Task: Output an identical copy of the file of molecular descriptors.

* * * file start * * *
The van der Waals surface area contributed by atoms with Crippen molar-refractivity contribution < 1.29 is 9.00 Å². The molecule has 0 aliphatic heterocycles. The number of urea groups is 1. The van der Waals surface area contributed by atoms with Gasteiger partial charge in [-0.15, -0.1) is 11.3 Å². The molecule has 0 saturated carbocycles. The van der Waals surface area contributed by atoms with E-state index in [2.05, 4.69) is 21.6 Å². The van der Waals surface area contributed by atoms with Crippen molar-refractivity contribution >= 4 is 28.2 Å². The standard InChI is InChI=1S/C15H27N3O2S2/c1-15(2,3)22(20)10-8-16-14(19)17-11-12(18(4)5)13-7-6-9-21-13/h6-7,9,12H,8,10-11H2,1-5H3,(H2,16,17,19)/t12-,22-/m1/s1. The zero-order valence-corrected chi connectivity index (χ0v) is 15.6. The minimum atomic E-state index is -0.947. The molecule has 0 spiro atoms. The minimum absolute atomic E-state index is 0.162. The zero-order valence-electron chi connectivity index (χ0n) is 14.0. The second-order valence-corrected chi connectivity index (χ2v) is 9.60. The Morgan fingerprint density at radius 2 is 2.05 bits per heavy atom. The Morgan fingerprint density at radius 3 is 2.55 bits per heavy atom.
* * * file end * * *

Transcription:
The van der Waals surface area contributed by atoms with Crippen molar-refractivity contribution < 1.29 is 9.00 Å². The molecule has 0 aliphatic heterocycles. The number of urea groups is 1. The van der Waals surface area contributed by atoms with Gasteiger partial charge in [-0.15, -0.1) is 11.3 Å². The molecule has 0 saturated carbocycles. The van der Waals surface area contributed by atoms with E-state index in [2.05, 4.69) is 21.6 Å². The van der Waals surface area contributed by atoms with Crippen molar-refractivity contribution >= 4 is 28.2 Å². The standard InChI is InChI=1S/C15H27N3O2S2/c1-15(2,3)22(20)10-8-16-14(19)17-11-12(18(4)5)13-7-6-9-21-13/h6-7,9,12H,8,10-11H2,1-5H3,(H2,16,17,19)/t12-,22-/m1/s1. The zero-order valence-corrected chi connectivity index (χ0v) is 15.6. The minimum atomic E-state index is -0.947. The molecule has 0 spiro atoms. The minimum absolute atomic E-state index is 0.162. The zero-order valence-electron chi connectivity index (χ0n) is 14.0. The second-order valence-corrected chi connectivity index (χ2v) is 9.60. The Morgan fingerprint density at radius 2 is 2.05 bits per heavy atom. The Morgan fingerprint density at radius 3 is 2.55 bits per heavy atom.